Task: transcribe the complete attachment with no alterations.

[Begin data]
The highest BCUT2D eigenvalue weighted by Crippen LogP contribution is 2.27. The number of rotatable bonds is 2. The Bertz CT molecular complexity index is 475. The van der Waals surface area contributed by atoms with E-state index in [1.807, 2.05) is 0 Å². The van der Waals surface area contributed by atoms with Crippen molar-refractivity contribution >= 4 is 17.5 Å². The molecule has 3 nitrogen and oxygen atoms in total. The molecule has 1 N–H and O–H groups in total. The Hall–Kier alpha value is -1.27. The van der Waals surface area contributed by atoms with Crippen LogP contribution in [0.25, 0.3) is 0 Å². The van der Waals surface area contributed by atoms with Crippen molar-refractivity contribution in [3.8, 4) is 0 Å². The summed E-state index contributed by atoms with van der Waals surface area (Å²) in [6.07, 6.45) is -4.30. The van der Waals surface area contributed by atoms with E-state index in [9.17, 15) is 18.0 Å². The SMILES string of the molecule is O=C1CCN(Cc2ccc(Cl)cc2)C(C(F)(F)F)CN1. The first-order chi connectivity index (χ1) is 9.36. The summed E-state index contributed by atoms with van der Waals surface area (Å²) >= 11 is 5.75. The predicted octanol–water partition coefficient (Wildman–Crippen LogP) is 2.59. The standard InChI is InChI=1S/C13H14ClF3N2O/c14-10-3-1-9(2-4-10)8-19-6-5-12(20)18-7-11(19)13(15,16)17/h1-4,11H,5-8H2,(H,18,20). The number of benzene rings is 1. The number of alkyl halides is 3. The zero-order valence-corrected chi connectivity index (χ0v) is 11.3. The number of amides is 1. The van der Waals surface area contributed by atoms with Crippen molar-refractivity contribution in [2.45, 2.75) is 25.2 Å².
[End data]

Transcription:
The highest BCUT2D eigenvalue weighted by Crippen LogP contribution is 2.27. The number of rotatable bonds is 2. The Bertz CT molecular complexity index is 475. The van der Waals surface area contributed by atoms with E-state index in [1.807, 2.05) is 0 Å². The van der Waals surface area contributed by atoms with Crippen molar-refractivity contribution >= 4 is 17.5 Å². The molecule has 3 nitrogen and oxygen atoms in total. The molecule has 1 N–H and O–H groups in total. The Hall–Kier alpha value is -1.27. The van der Waals surface area contributed by atoms with Crippen LogP contribution in [0.25, 0.3) is 0 Å². The van der Waals surface area contributed by atoms with Crippen molar-refractivity contribution in [3.8, 4) is 0 Å². The summed E-state index contributed by atoms with van der Waals surface area (Å²) in [6.07, 6.45) is -4.30. The van der Waals surface area contributed by atoms with E-state index in [9.17, 15) is 18.0 Å². The SMILES string of the molecule is O=C1CCN(Cc2ccc(Cl)cc2)C(C(F)(F)F)CN1. The first-order chi connectivity index (χ1) is 9.36. The summed E-state index contributed by atoms with van der Waals surface area (Å²) >= 11 is 5.75. The predicted octanol–water partition coefficient (Wildman–Crippen LogP) is 2.59. The standard InChI is InChI=1S/C13H14ClF3N2O/c14-10-3-1-9(2-4-10)8-19-6-5-12(20)18-7-11(19)13(15,16)17/h1-4,11H,5-8H2,(H,18,20). The number of benzene rings is 1. The number of alkyl halides is 3. The zero-order valence-corrected chi connectivity index (χ0v) is 11.3. The number of amides is 1. The van der Waals surface area contributed by atoms with Crippen molar-refractivity contribution in [2.45, 2.75) is 25.2 Å².